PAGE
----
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  4. It does seem like the only thing our kids excel at these days is self esteem. Too bad since the rest of the world is focusing on math and science skills.

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  5. Keith, a.k.a. BrickyJuly 30, 2012 at 6:05 PM

    Amen. The behaviour you describe seems almost universal, has been for a few years now and I believe it is largely responsible for the burgeoning narcissism in young adults which is becoming evident.

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  6. yep...now every kid makes the team and every kid gets a participation trophy. also cannot give poor grades in school ...might make the kids feel they are not smart enough and could be too discouraging.

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  7. For ages 7 and below, our local soccer association does not allow any score keeping. Everyone is a winner! Both teams WIN!! But you know, the kids keep score. I don't care what any of the "rules" say, those 5, 6, and 7 year olds know when their team has 3 goals and the other team has none. And at the end of the game, they shout, "We won!" and are so proud of their team, but then us parents and coaches have to say, "Shhh....no, no... we aren't keeping score..." and the kids just look so dang confused.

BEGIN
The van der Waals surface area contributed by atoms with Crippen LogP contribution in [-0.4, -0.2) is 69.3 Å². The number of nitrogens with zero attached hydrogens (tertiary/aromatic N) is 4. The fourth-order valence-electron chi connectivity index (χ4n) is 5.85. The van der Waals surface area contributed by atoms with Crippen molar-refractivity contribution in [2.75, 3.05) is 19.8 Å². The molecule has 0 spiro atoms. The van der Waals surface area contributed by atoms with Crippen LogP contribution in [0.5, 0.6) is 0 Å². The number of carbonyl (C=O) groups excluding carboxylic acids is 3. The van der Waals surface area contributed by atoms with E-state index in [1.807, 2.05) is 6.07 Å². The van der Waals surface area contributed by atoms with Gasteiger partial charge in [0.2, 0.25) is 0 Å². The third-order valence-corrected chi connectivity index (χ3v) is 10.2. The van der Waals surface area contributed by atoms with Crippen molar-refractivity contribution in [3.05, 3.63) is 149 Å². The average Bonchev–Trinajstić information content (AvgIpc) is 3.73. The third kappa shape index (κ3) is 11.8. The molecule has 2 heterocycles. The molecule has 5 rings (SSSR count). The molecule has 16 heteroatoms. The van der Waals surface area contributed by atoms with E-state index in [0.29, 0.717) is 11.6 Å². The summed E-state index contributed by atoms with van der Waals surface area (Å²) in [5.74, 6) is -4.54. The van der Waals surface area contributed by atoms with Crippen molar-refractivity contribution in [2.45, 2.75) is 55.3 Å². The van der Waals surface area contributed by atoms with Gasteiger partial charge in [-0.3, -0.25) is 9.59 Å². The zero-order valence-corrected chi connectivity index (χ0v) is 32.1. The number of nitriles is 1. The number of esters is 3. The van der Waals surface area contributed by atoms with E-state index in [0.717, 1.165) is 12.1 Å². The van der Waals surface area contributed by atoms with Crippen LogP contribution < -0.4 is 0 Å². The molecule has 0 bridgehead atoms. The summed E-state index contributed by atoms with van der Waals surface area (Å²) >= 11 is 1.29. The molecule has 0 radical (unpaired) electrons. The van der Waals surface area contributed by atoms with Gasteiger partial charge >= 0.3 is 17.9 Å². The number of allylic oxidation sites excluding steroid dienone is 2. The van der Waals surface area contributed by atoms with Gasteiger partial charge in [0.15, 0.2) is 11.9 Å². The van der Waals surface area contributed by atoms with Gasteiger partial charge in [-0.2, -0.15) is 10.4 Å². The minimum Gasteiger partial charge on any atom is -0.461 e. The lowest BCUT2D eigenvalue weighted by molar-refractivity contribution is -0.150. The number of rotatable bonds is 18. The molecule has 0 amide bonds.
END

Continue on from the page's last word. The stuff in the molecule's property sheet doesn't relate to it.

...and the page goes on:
Yep, everyone is a WINNER! Just like in life.
    Blah.

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  8. Wonderful post Cranky and so on the spot! This over praise is something I have noticed that is different from life back in England where children are expected to do these things because it is being helpful and not for some kind of praise or reward...In the UK you are far more inclined to hear a parent say "because I'm the parent and I told you to" when a child asks why they are being asked to do something. Here you get to hear reams of conversation explaining exactly why the child is being asked to do something, followed by the "woohoo" of praise when they do it.